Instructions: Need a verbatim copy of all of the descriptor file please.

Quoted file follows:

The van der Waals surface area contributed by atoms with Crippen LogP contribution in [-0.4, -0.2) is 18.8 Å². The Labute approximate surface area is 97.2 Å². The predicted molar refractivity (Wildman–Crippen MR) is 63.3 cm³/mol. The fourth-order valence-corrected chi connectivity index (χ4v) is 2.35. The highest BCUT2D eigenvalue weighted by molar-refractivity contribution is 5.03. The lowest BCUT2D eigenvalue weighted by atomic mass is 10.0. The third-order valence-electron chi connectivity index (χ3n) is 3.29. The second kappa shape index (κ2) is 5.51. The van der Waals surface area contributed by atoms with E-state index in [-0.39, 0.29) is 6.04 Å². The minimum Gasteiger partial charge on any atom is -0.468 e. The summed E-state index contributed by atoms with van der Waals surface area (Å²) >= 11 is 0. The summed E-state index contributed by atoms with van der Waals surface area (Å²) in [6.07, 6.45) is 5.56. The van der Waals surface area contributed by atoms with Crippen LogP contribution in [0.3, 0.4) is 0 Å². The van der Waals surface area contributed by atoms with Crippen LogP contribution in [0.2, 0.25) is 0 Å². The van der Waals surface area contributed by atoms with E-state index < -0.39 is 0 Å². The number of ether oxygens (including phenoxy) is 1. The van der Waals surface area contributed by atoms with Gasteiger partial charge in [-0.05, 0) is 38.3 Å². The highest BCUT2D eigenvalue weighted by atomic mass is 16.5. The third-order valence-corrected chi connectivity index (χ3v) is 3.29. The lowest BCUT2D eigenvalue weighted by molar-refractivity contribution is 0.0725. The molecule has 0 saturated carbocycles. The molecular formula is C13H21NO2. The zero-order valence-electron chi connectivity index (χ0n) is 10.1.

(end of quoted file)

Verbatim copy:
The van der Waals surface area contributed by atoms with Crippen LogP contribution in [-0.4, -0.2) is 18.8 Å². The Labute approximate surface area is 97.2 Å². The predicted molar refractivity (Wildman–Crippen MR) is 63.3 cm³/mol. The fourth-order valence-corrected chi connectivity index (χ4v) is 2.35. The highest BCUT2D eigenvalue weighted by molar-refractivity contribution is 5.03. The lowest BCUT2D eigenvalue weighted by atomic mass is 10.0. The third-order valence-electron chi connectivity index (χ3n) is 3.29. The second kappa shape index (κ2) is 5.51. The van der Waals surface area contributed by atoms with E-state index in [-0.39, 0.29) is 6.04 Å². The minimum Gasteiger partial charge on any atom is -0.468 e. The summed E-state index contributed by atoms with van der Waals surface area (Å²) >= 11 is 0. The summed E-state index contributed by atoms with van der Waals surface area (Å²) in [6.07, 6.45) is 5.56. The van der Waals surface area contributed by atoms with Crippen LogP contribution in [0.3, 0.4) is 0 Å². The van der Waals surface area contributed by atoms with Crippen LogP contribution in [0.2, 0.25) is 0 Å². The van der Waals surface area contributed by atoms with E-state index < -0.39 is 0 Å². The number of ether oxygens (including phenoxy) is 1. The van der Waals surface area contributed by atoms with Gasteiger partial charge in [-0.05, 0) is 38.3 Å². The highest BCUT2D eigenvalue weighted by atomic mass is 16.5. The third-order valence-corrected chi connectivity index (χ3v) is 3.29. The lowest BCUT2D eigenvalue weighted by molar-refractivity contribution is 0.0725. The molecule has 0 saturated carbocycles. The molecular formula is C13H21NO2. The zero-order valence-electron chi connectivity index (χ0n) is 10.1.